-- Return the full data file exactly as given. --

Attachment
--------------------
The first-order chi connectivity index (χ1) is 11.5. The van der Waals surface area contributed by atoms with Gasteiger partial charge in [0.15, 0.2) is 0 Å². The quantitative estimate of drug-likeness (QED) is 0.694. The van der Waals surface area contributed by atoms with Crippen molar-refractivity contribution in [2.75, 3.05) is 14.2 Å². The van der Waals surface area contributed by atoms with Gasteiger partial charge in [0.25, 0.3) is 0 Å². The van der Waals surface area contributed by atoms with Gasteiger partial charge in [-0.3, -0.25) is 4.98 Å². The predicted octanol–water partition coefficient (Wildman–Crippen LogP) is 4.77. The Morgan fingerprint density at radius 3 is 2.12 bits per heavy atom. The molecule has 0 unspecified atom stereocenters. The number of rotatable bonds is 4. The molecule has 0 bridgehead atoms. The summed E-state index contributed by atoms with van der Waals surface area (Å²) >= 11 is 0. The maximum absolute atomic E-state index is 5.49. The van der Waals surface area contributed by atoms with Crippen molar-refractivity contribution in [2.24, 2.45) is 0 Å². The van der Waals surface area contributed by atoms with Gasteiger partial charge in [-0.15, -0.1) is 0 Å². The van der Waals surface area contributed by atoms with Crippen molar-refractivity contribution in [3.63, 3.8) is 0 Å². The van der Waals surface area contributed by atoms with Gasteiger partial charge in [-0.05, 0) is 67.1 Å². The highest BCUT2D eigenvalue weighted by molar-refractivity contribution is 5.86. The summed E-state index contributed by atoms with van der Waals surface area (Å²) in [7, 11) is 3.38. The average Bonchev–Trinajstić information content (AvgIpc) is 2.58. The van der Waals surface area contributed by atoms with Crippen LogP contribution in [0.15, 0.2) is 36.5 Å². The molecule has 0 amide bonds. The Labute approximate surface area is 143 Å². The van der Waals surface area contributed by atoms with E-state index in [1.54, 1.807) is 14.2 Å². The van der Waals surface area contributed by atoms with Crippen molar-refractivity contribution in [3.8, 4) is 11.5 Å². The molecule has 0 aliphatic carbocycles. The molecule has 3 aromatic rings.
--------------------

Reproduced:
The first-order chi connectivity index (χ1) is 11.5. The van der Waals surface area contributed by atoms with Gasteiger partial charge in [0.15, 0.2) is 0 Å². The quantitative estimate of drug-likeness (QED) is 0.694. The van der Waals surface area contributed by atoms with Crippen molar-refractivity contribution in [2.75, 3.05) is 14.2 Å². The van der Waals surface area contributed by atoms with Gasteiger partial charge in [0.25, 0.3) is 0 Å². The van der Waals surface area contributed by atoms with Gasteiger partial charge in [-0.3, -0.25) is 4.98 Å². The predicted octanol–water partition coefficient (Wildman–Crippen LogP) is 4.77. The Morgan fingerprint density at radius 3 is 2.12 bits per heavy atom. The molecule has 0 unspecified atom stereocenters. The number of rotatable bonds is 4. The molecule has 0 bridgehead atoms. The summed E-state index contributed by atoms with van der Waals surface area (Å²) >= 11 is 0. The maximum absolute atomic E-state index is 5.49. The van der Waals surface area contributed by atoms with Crippen molar-refractivity contribution in [2.24, 2.45) is 0 Å². The van der Waals surface area contributed by atoms with Gasteiger partial charge in [-0.15, -0.1) is 0 Å². The van der Waals surface area contributed by atoms with Crippen molar-refractivity contribution in [3.63, 3.8) is 0 Å². The van der Waals surface area contributed by atoms with Gasteiger partial charge in [-0.05, 0) is 67.1 Å². The highest BCUT2D eigenvalue weighted by molar-refractivity contribution is 5.86. The summed E-state index contributed by atoms with van der Waals surface area (Å²) in [7, 11) is 3.38. The average Bonchev–Trinajstić information content (AvgIpc) is 2.58. The van der Waals surface area contributed by atoms with Crippen LogP contribution in [0.15, 0.2) is 36.5 Å². The molecule has 0 amide bonds. The Labute approximate surface area is 143 Å². The van der Waals surface area contributed by atoms with E-state index in [1.54, 1.807) is 14.2 Å². The van der Waals surface area contributed by atoms with Crippen molar-refractivity contribution in [3.8, 4) is 11.5 Å². The molecule has 0 aliphatic carbocycles. The molecule has 3 aromatic rings.